Norbertine Celebrity Spotlight: “The Flying Priest”

BY ALEX GRUBER, courtesy of MAUREEN KOETS

He was banned from jumping off the buildings. That is a fact.

Fr. Caspar Mohr was born in 1575 in Biberach, in southern Germany. He entered Schussenried Abbey for schooling at a young age. Before long, the brilliant student was sent to Rome to further his theology studies. After his return he felt a calling to join the Order. His decision to do so was celebrated, as he was described as a “Universalgenie,” a universal genius.

In addition to his studies, Mohr was a painter, carpenter, metalworker, blacksmith, gardener, musician, organist, organ builder and clock maker. In his spare time, Mohr indulged his curiosity with flight. He built a foot-activated flying machine that would only work through body motion. He constructed wings that he covered in goose feathers and built straps that wrapped around his feet. There were also handles under the wings so that he could glide like a bird.

The abbot outright forbade him from using the contraption to jump off the three-story building, but Mohr had other ideas. He was able to soar from the roof to the ground on one occasion. When caught, he continued to test the wings in secret. A brother said that one day when he was working in the garden, he saw Fr. Caspar jump from his bedroom window. He managed to fly—for a while, at least (some exaggerated accounts say for two hours). When he landed, he broke his foot. While his invention may seem ridiculous now and was even laughed at then, Fr. Caspar was a pioneer in aviation 300 years before the first Zeppelin. His device was more functional than most of da Vinci’s flying inventions.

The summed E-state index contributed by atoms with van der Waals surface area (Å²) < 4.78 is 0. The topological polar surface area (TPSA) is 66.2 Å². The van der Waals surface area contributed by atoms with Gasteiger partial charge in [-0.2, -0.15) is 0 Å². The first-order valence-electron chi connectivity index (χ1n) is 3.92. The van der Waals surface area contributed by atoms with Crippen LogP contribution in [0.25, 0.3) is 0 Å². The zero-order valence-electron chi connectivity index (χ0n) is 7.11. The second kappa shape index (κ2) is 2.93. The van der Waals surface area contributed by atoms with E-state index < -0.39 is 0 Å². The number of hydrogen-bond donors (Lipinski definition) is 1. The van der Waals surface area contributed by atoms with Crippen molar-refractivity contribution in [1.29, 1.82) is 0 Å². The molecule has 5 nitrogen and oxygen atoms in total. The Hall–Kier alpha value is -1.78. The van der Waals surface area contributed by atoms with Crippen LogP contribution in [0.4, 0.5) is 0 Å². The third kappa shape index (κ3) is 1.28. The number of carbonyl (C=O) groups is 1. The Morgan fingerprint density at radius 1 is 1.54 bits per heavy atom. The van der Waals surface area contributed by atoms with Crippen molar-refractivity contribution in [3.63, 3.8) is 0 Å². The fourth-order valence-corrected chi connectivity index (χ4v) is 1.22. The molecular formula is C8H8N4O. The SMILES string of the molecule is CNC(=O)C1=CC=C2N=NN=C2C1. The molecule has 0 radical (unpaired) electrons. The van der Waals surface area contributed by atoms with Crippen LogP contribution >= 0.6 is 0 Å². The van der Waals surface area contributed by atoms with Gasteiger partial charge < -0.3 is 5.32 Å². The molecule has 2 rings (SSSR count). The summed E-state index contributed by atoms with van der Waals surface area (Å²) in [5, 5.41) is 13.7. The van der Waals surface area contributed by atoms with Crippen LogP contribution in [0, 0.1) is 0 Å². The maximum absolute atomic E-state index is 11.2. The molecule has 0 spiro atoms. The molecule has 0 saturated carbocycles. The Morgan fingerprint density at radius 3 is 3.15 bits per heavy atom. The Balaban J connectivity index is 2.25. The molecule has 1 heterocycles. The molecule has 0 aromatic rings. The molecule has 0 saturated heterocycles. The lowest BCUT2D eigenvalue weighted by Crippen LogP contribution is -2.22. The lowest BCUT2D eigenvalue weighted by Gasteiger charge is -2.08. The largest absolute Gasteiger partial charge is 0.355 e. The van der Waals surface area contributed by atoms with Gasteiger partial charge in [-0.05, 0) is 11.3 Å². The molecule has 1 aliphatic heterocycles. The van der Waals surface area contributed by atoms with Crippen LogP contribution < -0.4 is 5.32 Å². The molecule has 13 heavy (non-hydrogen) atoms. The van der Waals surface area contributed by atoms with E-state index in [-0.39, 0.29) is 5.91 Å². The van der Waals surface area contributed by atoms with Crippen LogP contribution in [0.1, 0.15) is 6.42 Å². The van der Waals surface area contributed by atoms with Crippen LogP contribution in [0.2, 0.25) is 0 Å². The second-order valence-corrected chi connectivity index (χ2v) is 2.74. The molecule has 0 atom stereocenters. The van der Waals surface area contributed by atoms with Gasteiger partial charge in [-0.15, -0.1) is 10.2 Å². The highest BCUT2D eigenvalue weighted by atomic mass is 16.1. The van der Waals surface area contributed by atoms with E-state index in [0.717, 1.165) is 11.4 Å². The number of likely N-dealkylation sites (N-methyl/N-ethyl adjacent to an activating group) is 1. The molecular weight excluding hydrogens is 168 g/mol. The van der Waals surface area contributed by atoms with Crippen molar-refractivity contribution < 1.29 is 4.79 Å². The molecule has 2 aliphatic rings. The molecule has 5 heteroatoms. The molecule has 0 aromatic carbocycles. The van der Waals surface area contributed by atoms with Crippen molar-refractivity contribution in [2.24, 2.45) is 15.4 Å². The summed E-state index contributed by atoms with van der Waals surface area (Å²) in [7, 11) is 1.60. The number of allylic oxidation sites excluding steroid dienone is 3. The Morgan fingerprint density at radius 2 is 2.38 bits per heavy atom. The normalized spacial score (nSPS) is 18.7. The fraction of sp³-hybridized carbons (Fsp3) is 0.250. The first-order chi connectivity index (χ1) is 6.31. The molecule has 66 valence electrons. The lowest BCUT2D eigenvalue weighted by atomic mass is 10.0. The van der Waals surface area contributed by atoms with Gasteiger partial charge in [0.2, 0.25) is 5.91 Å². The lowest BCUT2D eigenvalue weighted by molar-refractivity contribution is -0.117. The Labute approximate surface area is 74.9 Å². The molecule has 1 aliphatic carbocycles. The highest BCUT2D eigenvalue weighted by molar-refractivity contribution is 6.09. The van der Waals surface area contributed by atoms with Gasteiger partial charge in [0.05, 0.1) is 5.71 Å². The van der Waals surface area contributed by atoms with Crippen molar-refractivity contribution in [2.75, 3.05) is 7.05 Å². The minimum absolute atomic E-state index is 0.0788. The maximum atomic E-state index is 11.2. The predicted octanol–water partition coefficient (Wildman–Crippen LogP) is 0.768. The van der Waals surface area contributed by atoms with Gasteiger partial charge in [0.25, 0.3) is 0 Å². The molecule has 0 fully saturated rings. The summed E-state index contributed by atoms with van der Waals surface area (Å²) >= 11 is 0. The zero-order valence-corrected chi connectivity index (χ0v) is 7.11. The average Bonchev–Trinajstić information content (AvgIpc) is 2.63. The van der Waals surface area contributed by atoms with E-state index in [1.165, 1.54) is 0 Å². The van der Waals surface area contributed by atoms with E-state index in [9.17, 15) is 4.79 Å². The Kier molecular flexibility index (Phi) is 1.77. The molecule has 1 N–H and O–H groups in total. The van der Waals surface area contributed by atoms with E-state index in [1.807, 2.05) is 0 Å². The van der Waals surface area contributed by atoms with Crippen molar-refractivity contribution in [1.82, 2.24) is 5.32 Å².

More than 100 years after his death, Fr. Caspar was immortalized in the ceiling fresco in Schussenried’s baroque library, built from 1755-1757. Corresponding to the directions on a compass, the domed ceiling divides the world into eight “sciences” or categories of wisdom. In Mohr’s portrait, he is shown with outstretched wings in a scene commemorating the liberal arts with other scholars such as Socrates and St. Thomas Aquinas.

Standing behind Mohr, there is a painting of Daedalus, a character from Greek mythology. Daedalus constructed King Mino’s labyrinth and was later locked in a tower to prevent him from spilling its secrets. To escape, he used feathers and wax to construct wings for him and his son Icarus. His son jumped from the tower first and was so overcome by the joy of flight that he soared higher and higher. The sun melted the wax off his wings and he plunged into the sea and drowned. The painting in Schussenried is perhaps a warning against being overambitious or engaging in risky behavior. It is worth noting that in the painting, Mohr’s foot is wrapped in a cast: yet another friendly jab at Mohr’s antics.

Regardless, Fr. Caspar Mohr remains one of the most beloved Norbertine scholars. Schussenried is now empty. It has been since it was sacked by Napoleon and given to a noble to use as his private castle in the early 1800s. But Schussenried is still renowned for its baroque architecture and for being the home of “the flying priest.”

For more information, visit www.kloster-schussenried.de/en/home or the Center for Norbertine Studies on the second floor of the Mulva Library.

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